A growing body of research in the area of character increasingly supports the notion that certain character traits are stronger predictors of success than academic achievement is in post-secondary education, career and life in general. Fear not – I am not about to say that academics are not important. For better or worse, marks continue to be the primary factor in university entrance requirements; even though they may not be the best predictors of success after a student is admitted. Other societal issues, including growing concerns about mental health and wellness, underscore the importance of our efforts to develop strong character in our students.
There are certainly a variety of traits that land in the character bin, with no clear evidence about which are most important. The most commonly cited are emotional intelligence (interpersonal competence, self-awareness, self-regulation and social awareness), grit, tenacity, perseverance, resilience, confidence, a growth mindset, empathy, adaptability, creativity and so on. The science of how best to instill these qualities in students and the extent to which they can be taught as opposed to being genetically imprinted, is still in its infancy. However, at STS, we believe that there are certain experiences that do give rise to these qualities and we attempt to methodically engage students in those as an integral part of their education.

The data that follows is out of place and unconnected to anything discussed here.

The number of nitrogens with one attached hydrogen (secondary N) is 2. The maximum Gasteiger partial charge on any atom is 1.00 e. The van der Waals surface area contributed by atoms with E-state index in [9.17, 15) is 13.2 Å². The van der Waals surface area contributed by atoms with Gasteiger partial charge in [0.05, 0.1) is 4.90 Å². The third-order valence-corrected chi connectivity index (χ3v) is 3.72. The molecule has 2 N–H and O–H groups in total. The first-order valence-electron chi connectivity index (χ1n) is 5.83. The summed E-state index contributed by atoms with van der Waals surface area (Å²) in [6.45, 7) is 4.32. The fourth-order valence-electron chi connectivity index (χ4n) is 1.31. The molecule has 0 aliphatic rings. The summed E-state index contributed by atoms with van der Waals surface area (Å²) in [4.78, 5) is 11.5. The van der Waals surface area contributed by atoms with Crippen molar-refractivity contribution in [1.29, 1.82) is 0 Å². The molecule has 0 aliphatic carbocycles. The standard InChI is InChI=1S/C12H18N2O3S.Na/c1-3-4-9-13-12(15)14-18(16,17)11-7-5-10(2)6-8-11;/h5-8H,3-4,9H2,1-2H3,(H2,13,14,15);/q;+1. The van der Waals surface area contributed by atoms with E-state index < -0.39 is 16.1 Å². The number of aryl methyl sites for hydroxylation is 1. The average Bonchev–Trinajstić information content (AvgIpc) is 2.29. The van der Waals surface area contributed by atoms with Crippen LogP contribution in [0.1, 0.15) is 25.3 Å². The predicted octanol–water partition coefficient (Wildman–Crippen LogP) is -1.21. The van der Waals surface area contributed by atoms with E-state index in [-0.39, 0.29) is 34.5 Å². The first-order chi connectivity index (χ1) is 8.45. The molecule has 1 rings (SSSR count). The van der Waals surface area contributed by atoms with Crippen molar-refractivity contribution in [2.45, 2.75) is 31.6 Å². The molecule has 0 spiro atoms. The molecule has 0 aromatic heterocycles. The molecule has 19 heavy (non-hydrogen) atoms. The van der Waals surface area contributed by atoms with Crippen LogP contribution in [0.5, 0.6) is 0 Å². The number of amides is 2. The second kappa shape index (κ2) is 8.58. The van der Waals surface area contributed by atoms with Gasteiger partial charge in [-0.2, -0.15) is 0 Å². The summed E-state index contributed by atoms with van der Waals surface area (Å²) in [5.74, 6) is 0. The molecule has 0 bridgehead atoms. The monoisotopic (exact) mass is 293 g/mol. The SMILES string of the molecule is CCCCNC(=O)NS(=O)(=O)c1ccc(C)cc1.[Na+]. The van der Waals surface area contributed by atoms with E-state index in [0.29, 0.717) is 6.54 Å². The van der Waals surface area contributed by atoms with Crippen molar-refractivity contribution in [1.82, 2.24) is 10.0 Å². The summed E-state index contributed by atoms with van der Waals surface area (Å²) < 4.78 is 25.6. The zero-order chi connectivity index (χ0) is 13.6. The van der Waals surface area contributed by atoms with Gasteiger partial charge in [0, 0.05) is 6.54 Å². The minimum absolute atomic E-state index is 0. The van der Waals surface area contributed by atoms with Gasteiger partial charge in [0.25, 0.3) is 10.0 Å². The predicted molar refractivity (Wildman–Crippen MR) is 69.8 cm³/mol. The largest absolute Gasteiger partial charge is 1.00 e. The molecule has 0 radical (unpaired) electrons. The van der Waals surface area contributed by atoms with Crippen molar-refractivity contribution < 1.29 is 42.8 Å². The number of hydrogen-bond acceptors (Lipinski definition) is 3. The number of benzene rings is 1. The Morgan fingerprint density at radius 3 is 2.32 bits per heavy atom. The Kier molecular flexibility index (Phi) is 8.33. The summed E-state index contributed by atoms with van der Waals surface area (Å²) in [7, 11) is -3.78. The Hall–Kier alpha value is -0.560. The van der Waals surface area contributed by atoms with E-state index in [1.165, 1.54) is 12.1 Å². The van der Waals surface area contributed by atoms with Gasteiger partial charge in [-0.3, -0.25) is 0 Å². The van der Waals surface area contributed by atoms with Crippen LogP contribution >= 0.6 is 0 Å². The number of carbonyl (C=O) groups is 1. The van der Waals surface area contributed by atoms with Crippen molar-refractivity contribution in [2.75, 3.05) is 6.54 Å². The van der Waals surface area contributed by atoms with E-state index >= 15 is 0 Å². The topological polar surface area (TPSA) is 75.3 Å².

One thing that I think we can all agree upon is that most personal growth occurs slightly outside of the sphere of one’s comfort zone. For example, when we engage students in challenging outdoor or athletic experiences, or ask them to stand up and speak in front of large groups, we believe that this stretches them and builds their capacity for dealing with uncertainty and adversity. It requires them to manage their emotions (e.g. fear, anxiety) and over time, it helps them to become resilient and more confident as they learn that they can be successful in those endeavours. When we ask students to collaborate in groups or teams to produce a PYP exhibition project or a fine arts performance, it creates the opportunity to develop interpersonal skills, including those within the emotional intelligence domain. When we involve students in local and international service projects, it helps them to develop empathy and a sense of purpose. And, when we provide a robust academic curriculum, and other academic tasks that are challenging to complete, these foster tenacity and perseverance in our students, ignite their creativity and bolster their conscientiousness. These are just a few examples of ways in which we seek to build strong character in our students.
It is important to recognize that a school’s culture can also support growth in this area. For example, at STS we have a shared set of values (integrity, kindness, respect, responsibility, safety, service), we uphold high expectations of behaviour and effort (Nil Nisi Optimum) and we hire teachers who are positive role models for our students. The ethos of the School is one of high achievement and we strive to create a safe, caring and inclusive learning environment for everyone. The environment in which one grows and learns imparts important messages and expectations of character as well, and these, combined with high expectations at home, serve to support the positive character development of our students.
Dr. William Jones
Head of School